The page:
Researchers at the University of Southampton have found a prehistoric gold trade route between Ireland and southwest England. The route gives a glimpse into how ancient cultures regarded gold.
A new study has shed more light on how the value of gold has endured – and changed – since ancient times.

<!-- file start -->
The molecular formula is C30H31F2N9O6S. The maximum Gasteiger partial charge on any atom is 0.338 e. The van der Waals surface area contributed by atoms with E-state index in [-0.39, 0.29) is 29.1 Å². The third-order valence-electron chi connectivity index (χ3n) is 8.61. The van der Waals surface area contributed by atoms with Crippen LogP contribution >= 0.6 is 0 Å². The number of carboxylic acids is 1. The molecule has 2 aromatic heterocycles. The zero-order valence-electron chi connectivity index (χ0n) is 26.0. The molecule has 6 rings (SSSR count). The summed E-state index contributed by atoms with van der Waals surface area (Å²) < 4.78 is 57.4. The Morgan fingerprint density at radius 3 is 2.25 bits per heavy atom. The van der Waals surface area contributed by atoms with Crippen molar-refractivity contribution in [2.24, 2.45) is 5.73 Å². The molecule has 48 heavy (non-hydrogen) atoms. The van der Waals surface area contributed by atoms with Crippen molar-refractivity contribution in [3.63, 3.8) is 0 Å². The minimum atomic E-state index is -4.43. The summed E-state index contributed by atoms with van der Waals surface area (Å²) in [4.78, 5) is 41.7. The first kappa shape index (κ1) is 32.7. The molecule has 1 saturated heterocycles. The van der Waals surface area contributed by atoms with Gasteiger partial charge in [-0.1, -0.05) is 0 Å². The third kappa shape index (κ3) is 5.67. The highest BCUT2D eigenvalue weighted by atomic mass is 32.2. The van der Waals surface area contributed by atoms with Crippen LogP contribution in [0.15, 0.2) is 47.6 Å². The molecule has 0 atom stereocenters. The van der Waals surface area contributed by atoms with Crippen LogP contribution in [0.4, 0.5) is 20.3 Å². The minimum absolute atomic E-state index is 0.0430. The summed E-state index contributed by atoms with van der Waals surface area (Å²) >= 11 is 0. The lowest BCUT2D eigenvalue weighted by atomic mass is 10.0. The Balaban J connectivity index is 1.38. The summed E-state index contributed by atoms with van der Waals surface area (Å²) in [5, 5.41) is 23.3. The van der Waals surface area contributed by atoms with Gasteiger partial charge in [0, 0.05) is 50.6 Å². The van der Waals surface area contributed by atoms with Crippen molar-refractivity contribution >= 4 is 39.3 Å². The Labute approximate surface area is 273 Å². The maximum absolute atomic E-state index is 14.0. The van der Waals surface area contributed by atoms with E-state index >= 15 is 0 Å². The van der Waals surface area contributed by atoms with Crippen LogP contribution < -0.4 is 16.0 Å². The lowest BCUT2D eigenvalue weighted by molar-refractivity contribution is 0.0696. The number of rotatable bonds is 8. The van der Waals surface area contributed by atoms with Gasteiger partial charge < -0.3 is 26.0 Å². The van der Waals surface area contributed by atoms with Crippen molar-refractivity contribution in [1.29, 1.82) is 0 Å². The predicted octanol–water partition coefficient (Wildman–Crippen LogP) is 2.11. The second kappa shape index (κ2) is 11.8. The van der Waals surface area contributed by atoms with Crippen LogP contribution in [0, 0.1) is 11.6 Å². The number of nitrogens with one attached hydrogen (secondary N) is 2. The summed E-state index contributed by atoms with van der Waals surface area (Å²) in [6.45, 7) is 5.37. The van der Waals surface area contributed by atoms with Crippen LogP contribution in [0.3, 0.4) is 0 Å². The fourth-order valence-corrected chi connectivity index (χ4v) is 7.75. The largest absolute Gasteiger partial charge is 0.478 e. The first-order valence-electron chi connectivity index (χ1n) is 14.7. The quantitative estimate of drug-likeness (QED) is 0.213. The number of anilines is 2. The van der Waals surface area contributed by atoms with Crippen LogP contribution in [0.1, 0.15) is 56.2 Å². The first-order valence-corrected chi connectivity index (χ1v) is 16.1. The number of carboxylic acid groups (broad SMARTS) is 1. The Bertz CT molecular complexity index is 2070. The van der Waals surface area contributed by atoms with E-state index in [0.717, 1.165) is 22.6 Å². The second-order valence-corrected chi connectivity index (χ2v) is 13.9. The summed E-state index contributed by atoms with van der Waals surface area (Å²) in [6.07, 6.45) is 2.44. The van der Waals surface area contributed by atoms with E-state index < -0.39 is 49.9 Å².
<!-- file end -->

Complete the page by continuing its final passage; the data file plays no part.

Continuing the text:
Archeologists at the University of Southampton in the United Kingdom have discovered a prehistoric gold trade route between Ireland and southwest England that dates as far back as the Bronze Age, or about 2500 B.C. The route’s existence implies that gold workers in Ireland chose to import the metal from Cornwall despite likely knowing how to extract the material from local deposits – suggesting variations in how the two cultures regarded gold, according to Dr. Chris Standish, the study’s lead author.